I have always been a Powell fan. I have met him and heard him speak. I also believe he is a man of integrity. He is also smart smart smart. I don't believe he was a victim of the Bush Cheney political machine. After it all hit the fan he had the luxury of walking away and acting a little embarrassed about his role but that is the nature of his appointment, you can walk away. Bush couldn't walk away, he had to stay and finish the job the best he could with the mistakes they all made. Maybe privately Bush is just as embarrassed as Colin Powell but he had to take care of business and stay the course and try to find some good out of the mess that was failed intelligence and mistakes made.

Lula O said...

We'll never know exactly what went down; you may be right, I'll partly concede there. But Bush, Cheney and Rumsfeld, and others, it's hard for me to let them off easy. Only a tiny corner of the canvas was looked at, instead of the big picture, and we'll all pay for it for decades to come.

Bryce and Mandy said...

I think it is great that Colin Powell has endorsed Obama and I hope it helps some of the ‘on the fence’ voters choose Obama because Powell is so well respected by both political parties. Plus I know the whole military thing is an issue some have against Obama so hopefully this helps his cause. I think the reason it is getting so much press compared to McCain’s sec. of state endorsements is because Powell is a well-known republican but still wants Obama. He had to cross party lines to endorse him. Whereas I believe McCain’s sec. of state endorsements were from his same party so that wasn’t that big of a shock. I also find it interesting that a military man wants a president who wants out of a war. I think that speaks volumes about the war in Iraq. And to me it isn’t about going to war based on lies or mistakes, it is that we are still there and that is all Bush/Cheney. And yes, Powell had the luxury of being able to walk away but so does Bush. He can end this war, and I think he can do so with dignity but he refuses to until "victory" (whatever that is, and wasn’t it already declared?) is accomplished (and so does McCain). I don’t think of it as “raising the white flag of surrender” as Palin put it. They got Hussein out of power didn’t they? I find it funny that so many republicans want less government interference in their lives but then they support our government interfering in other countries. Which can be good of course but how long do we stick around trying to force our ways on others? Who is to say that if we left maybe the attacks would lessen? They seem to hate us so much I think us just being there is a big part of the problem.

Lula O said...

I just read Rush's comments on why Powell endorsed Obama. Because they are the same race. I'm not surprised he said it. Could that be possible? In truth I don't know. I only know myself and what I would do. In my case, am I more likely to vote for my own gender, than a man in an election? It depends.
If I know both candidates and what they stand for, I will vote for the one I agree with the most, regardless of gender. But if I don't know, nor are familiar with either of the candidates and am presented with a male or female on a ballot, I will almost always go with the female. Call it sexest, call it girl power, call it whatever you want.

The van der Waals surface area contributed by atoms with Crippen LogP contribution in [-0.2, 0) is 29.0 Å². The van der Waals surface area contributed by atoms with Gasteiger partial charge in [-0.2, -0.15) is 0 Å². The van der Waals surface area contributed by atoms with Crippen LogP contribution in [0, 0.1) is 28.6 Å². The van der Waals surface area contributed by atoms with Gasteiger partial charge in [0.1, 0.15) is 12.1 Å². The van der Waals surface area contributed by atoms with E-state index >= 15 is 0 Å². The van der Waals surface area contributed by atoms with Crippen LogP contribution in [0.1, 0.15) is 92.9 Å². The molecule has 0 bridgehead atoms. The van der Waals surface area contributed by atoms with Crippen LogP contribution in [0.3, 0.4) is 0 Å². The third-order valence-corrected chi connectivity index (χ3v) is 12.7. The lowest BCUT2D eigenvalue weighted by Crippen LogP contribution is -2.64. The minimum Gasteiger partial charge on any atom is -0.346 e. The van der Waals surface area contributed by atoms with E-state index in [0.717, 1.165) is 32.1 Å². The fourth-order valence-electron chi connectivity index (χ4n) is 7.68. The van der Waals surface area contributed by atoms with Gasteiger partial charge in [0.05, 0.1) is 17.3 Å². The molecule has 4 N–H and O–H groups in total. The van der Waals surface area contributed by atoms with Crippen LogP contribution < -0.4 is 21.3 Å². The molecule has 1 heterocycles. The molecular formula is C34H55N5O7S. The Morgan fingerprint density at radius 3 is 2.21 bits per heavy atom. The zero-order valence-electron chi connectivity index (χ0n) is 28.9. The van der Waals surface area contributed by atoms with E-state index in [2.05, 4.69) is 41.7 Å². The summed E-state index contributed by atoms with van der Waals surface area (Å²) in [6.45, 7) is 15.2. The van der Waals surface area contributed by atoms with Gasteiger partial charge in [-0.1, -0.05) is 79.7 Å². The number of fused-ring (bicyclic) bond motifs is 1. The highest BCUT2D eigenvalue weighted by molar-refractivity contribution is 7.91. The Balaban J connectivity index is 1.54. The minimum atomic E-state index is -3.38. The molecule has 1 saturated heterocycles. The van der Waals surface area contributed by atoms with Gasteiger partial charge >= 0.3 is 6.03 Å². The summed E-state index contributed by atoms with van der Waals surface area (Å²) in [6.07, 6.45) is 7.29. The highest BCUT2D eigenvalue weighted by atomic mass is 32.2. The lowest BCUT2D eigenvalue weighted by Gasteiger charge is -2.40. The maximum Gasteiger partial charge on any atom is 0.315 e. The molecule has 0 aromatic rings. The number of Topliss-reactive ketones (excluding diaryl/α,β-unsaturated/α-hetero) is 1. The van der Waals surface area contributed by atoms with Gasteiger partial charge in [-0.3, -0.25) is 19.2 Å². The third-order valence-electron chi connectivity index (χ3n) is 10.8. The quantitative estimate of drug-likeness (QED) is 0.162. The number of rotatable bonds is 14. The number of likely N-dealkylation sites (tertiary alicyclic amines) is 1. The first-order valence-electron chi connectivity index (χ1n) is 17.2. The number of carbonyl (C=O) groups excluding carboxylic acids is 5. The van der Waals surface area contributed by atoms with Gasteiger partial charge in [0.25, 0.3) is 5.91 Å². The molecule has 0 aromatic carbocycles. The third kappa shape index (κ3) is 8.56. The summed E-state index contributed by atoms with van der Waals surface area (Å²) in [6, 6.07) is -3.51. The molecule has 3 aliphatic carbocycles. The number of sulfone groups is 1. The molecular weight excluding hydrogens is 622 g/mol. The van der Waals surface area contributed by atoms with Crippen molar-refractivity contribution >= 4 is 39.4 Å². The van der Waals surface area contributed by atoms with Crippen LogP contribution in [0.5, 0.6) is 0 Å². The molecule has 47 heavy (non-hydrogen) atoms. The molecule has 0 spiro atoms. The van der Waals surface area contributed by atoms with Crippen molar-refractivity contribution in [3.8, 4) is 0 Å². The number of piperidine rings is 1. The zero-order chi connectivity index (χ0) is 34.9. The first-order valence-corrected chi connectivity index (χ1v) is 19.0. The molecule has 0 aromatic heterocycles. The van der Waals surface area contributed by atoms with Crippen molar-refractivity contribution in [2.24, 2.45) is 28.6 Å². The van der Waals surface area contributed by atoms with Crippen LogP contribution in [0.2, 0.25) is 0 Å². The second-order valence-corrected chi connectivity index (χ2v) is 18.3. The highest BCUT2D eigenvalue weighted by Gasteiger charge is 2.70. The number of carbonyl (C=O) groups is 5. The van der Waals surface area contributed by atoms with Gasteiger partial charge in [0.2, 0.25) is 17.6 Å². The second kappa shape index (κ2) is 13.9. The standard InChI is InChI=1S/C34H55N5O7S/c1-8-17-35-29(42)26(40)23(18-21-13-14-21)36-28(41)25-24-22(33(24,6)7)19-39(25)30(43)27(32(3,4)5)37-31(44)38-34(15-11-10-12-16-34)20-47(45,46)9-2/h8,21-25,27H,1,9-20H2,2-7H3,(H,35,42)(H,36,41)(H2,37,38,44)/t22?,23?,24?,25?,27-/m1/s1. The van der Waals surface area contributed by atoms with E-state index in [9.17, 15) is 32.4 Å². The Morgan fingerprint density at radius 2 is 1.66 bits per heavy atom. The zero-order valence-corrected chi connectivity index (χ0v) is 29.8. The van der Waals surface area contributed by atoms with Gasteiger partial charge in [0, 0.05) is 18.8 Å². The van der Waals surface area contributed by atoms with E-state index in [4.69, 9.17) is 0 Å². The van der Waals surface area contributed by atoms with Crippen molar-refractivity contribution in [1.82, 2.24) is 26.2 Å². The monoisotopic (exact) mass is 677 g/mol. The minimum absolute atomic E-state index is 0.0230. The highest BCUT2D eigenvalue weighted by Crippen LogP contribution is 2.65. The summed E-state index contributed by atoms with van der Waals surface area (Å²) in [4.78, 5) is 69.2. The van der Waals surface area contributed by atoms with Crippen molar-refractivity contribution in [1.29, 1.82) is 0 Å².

I call it sticking it to the man.

okbushmans said...

Maybe Colin Powell wants to make something right out of something that has turned out to be a huge conflict. I am not willing to declare the Iraq war a failure or a mistake, although it was horribly designed and initially run. I have a brother who is in Iraw as a US political counselor and a good friend serving in Afghanistan. I would much rather have them home, but both have said that the US presence is not looked at by the majority of the citizens as a 'foreign presence' or 'invasive'. They are welcomed and grateful to be out of totalitarian rule. Yes, there were huge mistakes made, but we are not 'FORCING' our beliefs on them. They are writing their own constitution. They are making their own laws of the land. And they are slowly taking back their country. Ok....I'm off on a tangent. I'll stop while I can still be coherent!

Bryce and Mandy said...

I guess it all depends on who you talk to. I have two relatives who fought in Iraq and they say just the opposite. I do believe most are glad Hussein is gone though. Yes, they are writing their own constitution and making their own laws but we forced the idea of democracy on them. Who says it is going to work for them? Even Iraq’s prime minister warned the US to stop interfering with its countries political process. Just because democracy works for us does not mean it works for everyone. Bush said recently his goal in Iraq is to transform it into a democratic-capitalist modernity. He has said “these values of freedom are right and true for every person, in every society.” But Iraq is an Arab country and no Arab country has been able to do this. Not even Jordan or Lebanon. It is very complicated to democratize Iraq because there is so much hositility between Shiites, sunnis and kurds. Just look at the Nicaragua occupation from 1912 to 1933 by the US where they attempted to install democratic institutions. The occupation provoked an insurgency led by Sandino and the Marines ended up leaving in 1933 without a democratic govt. Democracy wasn’t achieved until 1990 but it is still marred by extensive corruption. Were we supposed to stick around until then until democracy was achieved? This is the same for Haiti and the Dominican Republic. Good intentions through military force will not always work in cultures that are not congenial to democratic institutions. There have always been democracy problems in the Islamic world. Just because it works for us doesn’t mean it works for everyone. Just look at England, they are just fine with a monarchy. It is like my friend Christina, who was a high school history teacher, told me. Now, I am going to butcher this so correct me where I am wrong Christina. There is a pattern in government, it starts out with a dictator who becomes a tyrant and the citizens revolt and overthrow him. This leads to chaos and then a new leader emerges who ends the chaos. Then the pattern begins all over again. The reason America was able to get out of it was because when offered the crown, George Washington refused it. I’m not saying democracy won’t work in Iraq, we just shouldn’t assume it is the best way for everyone. Now I am going off on a tangent... :)